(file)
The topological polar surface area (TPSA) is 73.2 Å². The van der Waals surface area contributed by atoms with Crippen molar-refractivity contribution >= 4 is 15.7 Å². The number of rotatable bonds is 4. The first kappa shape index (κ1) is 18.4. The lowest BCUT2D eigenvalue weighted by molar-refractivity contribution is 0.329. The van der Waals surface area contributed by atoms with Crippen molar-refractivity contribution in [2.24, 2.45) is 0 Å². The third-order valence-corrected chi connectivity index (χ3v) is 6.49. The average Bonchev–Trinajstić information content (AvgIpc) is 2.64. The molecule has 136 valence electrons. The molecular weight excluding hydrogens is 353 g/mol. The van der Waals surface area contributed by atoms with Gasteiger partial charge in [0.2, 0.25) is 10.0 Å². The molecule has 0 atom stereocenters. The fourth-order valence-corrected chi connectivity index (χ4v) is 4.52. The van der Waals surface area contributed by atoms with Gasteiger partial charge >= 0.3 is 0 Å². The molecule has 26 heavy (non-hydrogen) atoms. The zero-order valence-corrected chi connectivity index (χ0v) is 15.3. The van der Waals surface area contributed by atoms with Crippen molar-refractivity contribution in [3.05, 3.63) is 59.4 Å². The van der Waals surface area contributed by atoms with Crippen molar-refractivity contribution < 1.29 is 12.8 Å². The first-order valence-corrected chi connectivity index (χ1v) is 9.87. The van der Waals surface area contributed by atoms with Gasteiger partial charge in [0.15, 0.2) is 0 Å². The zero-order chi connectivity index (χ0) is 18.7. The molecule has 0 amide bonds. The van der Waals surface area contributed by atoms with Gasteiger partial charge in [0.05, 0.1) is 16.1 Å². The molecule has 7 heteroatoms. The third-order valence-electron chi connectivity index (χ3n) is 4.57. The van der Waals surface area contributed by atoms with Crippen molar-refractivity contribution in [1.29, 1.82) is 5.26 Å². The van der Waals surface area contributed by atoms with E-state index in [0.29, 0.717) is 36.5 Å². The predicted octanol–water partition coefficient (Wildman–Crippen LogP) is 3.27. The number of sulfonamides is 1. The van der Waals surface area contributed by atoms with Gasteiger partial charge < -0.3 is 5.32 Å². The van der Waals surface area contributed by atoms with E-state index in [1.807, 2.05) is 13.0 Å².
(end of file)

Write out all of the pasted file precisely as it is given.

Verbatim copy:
The topological polar surface area (TPSA) is 73.2 Å². The van der Waals surface area contributed by atoms with Crippen molar-refractivity contribution >= 4 is 15.7 Å². The number of rotatable bonds is 4. The first kappa shape index (κ1) is 18.4. The lowest BCUT2D eigenvalue weighted by molar-refractivity contribution is 0.329. The van der Waals surface area contributed by atoms with Crippen molar-refractivity contribution in [2.24, 2.45) is 0 Å². The third-order valence-corrected chi connectivity index (χ3v) is 6.49. The average Bonchev–Trinajstić information content (AvgIpc) is 2.64. The molecule has 136 valence electrons. The molecular weight excluding hydrogens is 353 g/mol. The van der Waals surface area contributed by atoms with Gasteiger partial charge in [0.2, 0.25) is 10.0 Å². The molecule has 0 atom stereocenters. The fourth-order valence-corrected chi connectivity index (χ4v) is 4.52. The van der Waals surface area contributed by atoms with Gasteiger partial charge >= 0.3 is 0 Å². The molecule has 26 heavy (non-hydrogen) atoms. The zero-order valence-corrected chi connectivity index (χ0v) is 15.3. The van der Waals surface area contributed by atoms with Crippen molar-refractivity contribution in [3.05, 3.63) is 59.4 Å². The van der Waals surface area contributed by atoms with Crippen molar-refractivity contribution < 1.29 is 12.8 Å². The first-order valence-corrected chi connectivity index (χ1v) is 9.87. The van der Waals surface area contributed by atoms with Gasteiger partial charge in [0.15, 0.2) is 0 Å². The zero-order chi connectivity index (χ0) is 18.7. The molecule has 0 amide bonds. The van der Waals surface area contributed by atoms with Gasteiger partial charge in [0.05, 0.1) is 16.1 Å². The molecule has 7 heteroatoms. The third-order valence-electron chi connectivity index (χ3n) is 4.57. The van der Waals surface area contributed by atoms with Crippen molar-refractivity contribution in [1.29, 1.82) is 5.26 Å². The van der Waals surface area contributed by atoms with E-state index in [0.29, 0.717) is 36.5 Å². The predicted octanol–water partition coefficient (Wildman–Crippen LogP) is 3.27. The number of sulfonamides is 1. The van der Waals surface area contributed by atoms with Gasteiger partial charge < -0.3 is 5.32 Å². The van der Waals surface area contributed by atoms with E-state index in [1.807, 2.05) is 13.0 Å².